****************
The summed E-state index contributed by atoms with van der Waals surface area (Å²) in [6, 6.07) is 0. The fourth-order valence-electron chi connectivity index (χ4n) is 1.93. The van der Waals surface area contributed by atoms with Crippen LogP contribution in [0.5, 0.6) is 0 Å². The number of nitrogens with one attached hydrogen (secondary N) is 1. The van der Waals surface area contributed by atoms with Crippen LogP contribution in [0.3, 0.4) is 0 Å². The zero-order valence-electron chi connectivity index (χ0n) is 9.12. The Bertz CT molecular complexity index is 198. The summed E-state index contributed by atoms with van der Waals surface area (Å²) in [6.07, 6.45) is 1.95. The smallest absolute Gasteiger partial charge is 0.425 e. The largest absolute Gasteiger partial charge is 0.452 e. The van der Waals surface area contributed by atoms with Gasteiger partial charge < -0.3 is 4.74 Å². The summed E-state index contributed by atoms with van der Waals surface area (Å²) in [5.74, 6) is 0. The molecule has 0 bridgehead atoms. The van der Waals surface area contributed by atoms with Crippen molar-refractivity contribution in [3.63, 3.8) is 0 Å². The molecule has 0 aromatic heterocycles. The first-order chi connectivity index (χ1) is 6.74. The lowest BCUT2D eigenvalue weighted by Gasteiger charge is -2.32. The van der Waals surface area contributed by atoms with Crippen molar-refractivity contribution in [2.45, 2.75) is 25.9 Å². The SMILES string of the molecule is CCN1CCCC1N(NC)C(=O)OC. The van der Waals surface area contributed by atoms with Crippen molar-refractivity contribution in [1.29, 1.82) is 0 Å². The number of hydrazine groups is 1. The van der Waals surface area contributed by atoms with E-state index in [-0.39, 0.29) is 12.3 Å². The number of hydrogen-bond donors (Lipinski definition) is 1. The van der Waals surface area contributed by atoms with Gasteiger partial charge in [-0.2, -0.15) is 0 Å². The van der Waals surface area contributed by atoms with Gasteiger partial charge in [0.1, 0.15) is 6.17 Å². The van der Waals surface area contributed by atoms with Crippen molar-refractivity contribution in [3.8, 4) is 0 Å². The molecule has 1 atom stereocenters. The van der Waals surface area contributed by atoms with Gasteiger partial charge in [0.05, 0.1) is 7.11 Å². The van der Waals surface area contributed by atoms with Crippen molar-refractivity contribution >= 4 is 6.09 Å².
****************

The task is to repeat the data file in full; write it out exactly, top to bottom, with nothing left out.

The summed E-state index contributed by atoms with van der Waals surface area (Å²) in [6, 6.07) is 0. The fourth-order valence-electron chi connectivity index (χ4n) is 1.93. The van der Waals surface area contributed by atoms with Crippen LogP contribution in [0.5, 0.6) is 0 Å². The number of nitrogens with one attached hydrogen (secondary N) is 1. The van der Waals surface area contributed by atoms with Crippen LogP contribution in [0.3, 0.4) is 0 Å². The zero-order valence-electron chi connectivity index (χ0n) is 9.12. The Bertz CT molecular complexity index is 198. The summed E-state index contributed by atoms with van der Waals surface area (Å²) in [6.07, 6.45) is 1.95. The smallest absolute Gasteiger partial charge is 0.425 e. The largest absolute Gasteiger partial charge is 0.452 e. The van der Waals surface area contributed by atoms with Gasteiger partial charge < -0.3 is 4.74 Å². The summed E-state index contributed by atoms with van der Waals surface area (Å²) in [5.74, 6) is 0. The molecule has 0 bridgehead atoms. The van der Waals surface area contributed by atoms with Crippen molar-refractivity contribution in [3.63, 3.8) is 0 Å². The molecule has 0 aromatic heterocycles. The first-order chi connectivity index (χ1) is 6.74. The lowest BCUT2D eigenvalue weighted by Gasteiger charge is -2.32. The van der Waals surface area contributed by atoms with Crippen molar-refractivity contribution in [2.45, 2.75) is 25.9 Å². The SMILES string of the molecule is CCN1CCCC1N(NC)C(=O)OC. The van der Waals surface area contributed by atoms with Crippen molar-refractivity contribution in [1.29, 1.82) is 0 Å². The number of hydrazine groups is 1. The van der Waals surface area contributed by atoms with E-state index in [-0.39, 0.29) is 12.3 Å². The number of hydrogen-bond donors (Lipinski definition) is 1. The van der Waals surface area contributed by atoms with Gasteiger partial charge in [-0.2, -0.15) is 0 Å². The van der Waals surface area contributed by atoms with Gasteiger partial charge in [0.1, 0.15) is 6.17 Å². The van der Waals surface area contributed by atoms with Crippen molar-refractivity contribution in [3.8, 4) is 0 Å². The molecule has 1 atom stereocenters. The van der Waals surface area contributed by atoms with Gasteiger partial charge in [0.05, 0.1) is 7.11 Å². The van der Waals surface area contributed by atoms with Crippen molar-refractivity contribution >= 4 is 6.09 Å².